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Oakland Tours in Focus: The Kiser Mausoleum and Oakland’s Funerary Architecture

Classical or Gothic Revival, simple stone house or ornate mini-church – the 50-plus mausoleums that dot Oakland’s landscape can make the cemetery seem more like an outdoor art gallery than a graveyard. These large, above-ground burial chambers hold the remains of hundreds of Atlanta citizens, but are noted for their symbolism and funerary design. One of the most visited mausoleums at Oakland is the Kiser Mausoleum.

Built in 1873, the Kiser Mausoleum was one of the first mausoleums constructed at Oakland. With its rock-faced granite exterior and coursed ashlar masonry, the mausoleum was designed in the Romanesque Revival style. This style is based on the architecture of medieval Europe and is commonly found at Oakland.

Marion Columbus Kiser, the patriarch of the Kiser family, was born in Campbell (now Fulton) County in 1830. He began his career as an apprentice for his older brother Wiley, who owned a dry goods store. After the Civil War, Kiser opened his own wholesale business with his brother John. M.C. and J.F Kiser Company became a successful wholesale shoes and dry good store. Kiser turned his sights to real estate, investing in development around the city. He erected two buildings on Pryor Street, the Kiser Building and the Marion Hotel. The eight-story Kiser Building was constructed in 1890 to house law offices. In 1893 Kiser opened the Marion Hotel at 97 Pryor Street. The hotel was built in the Romanesque style and served guests for 58 years. Both buildings were demolished – the Kiser Building in 1936 and the Marion Hotel in 1951.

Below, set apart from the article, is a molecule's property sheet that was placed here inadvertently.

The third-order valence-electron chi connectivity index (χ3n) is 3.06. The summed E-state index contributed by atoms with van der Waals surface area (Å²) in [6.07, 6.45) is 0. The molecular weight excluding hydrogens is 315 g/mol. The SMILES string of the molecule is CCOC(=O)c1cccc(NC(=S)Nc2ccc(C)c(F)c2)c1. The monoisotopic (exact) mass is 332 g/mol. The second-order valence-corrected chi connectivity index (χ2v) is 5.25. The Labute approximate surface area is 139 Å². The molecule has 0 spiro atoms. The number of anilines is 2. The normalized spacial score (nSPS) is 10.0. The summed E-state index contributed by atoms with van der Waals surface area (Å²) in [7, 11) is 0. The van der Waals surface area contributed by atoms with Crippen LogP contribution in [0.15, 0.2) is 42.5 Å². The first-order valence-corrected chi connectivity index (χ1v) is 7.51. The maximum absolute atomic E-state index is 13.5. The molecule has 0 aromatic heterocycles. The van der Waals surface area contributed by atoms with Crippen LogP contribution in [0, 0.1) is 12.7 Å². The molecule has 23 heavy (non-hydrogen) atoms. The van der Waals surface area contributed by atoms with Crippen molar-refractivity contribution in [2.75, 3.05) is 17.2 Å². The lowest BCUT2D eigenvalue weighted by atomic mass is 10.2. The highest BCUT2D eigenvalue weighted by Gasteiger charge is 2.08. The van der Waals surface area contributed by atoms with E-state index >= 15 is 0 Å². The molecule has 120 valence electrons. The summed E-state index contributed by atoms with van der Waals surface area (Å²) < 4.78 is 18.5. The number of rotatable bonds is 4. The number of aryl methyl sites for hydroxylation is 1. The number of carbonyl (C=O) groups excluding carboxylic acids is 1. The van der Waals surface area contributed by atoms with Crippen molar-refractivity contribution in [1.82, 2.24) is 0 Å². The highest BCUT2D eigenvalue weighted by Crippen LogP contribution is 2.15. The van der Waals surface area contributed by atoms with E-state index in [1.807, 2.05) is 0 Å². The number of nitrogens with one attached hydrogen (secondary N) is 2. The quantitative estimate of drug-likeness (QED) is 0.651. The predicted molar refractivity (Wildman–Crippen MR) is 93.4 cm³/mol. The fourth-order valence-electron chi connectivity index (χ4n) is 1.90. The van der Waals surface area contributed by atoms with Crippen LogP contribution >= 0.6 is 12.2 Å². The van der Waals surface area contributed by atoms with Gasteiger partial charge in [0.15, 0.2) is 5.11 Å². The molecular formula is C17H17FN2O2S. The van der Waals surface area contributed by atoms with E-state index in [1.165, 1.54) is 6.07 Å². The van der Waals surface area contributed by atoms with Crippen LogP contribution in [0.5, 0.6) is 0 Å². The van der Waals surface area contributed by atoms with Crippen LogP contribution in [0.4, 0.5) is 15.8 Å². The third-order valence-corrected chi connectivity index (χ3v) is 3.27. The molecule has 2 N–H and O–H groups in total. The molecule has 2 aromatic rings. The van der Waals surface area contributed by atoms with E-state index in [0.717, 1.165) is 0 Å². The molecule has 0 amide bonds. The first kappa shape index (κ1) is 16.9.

Marion Kiser married three times. His first wife Octavia died in 1873 at age 34. He remarried 19-year-old Hessie Scott, who also passed away in her mid-30s. One day, Kiser was visiting Oakland to pay his respects to both former wives when he met Sarah Turner Ivy, a widow who was visiting the grave of her deceased husband, Michael. They began courting and he proposed marriage. Sarah accepted his proposal, with one condition. Sarah made it clear that she would not share the mausoleum with Kiser’s first two wives unless her first husband, Michael, was also there. Kiser agreed and Michael Ivy’s remains were moved. Kiser died in 1893, and he was interred within the mausoleum along with his three wives, Sarah’s first husband, and several other family members.
Other monuments on the family lot honor members of the Kiser family. The monument topped with the angel Gabriel was erected for Marion’s brother John, who died in 1882.

Another monument was built in honor of Marion’s beloved son, Eddie, who died at age 18. The monument is covered with symbols: an anchor (hope), tree stump (a life cut short), rock base (a life built on a firm foundation), a cross (Christianity), and ivy (abiding memory).

To learn more about Victorian symbolism and Oakland’s collection of mausoleums, attend the Art and Architecture of Death special topic tour Sunday at 6:30 p.m. This tour does not require reservations and tickets can be purchased at the Visitors Center and Museum Shop.

Marcy Breffle

Education Manager

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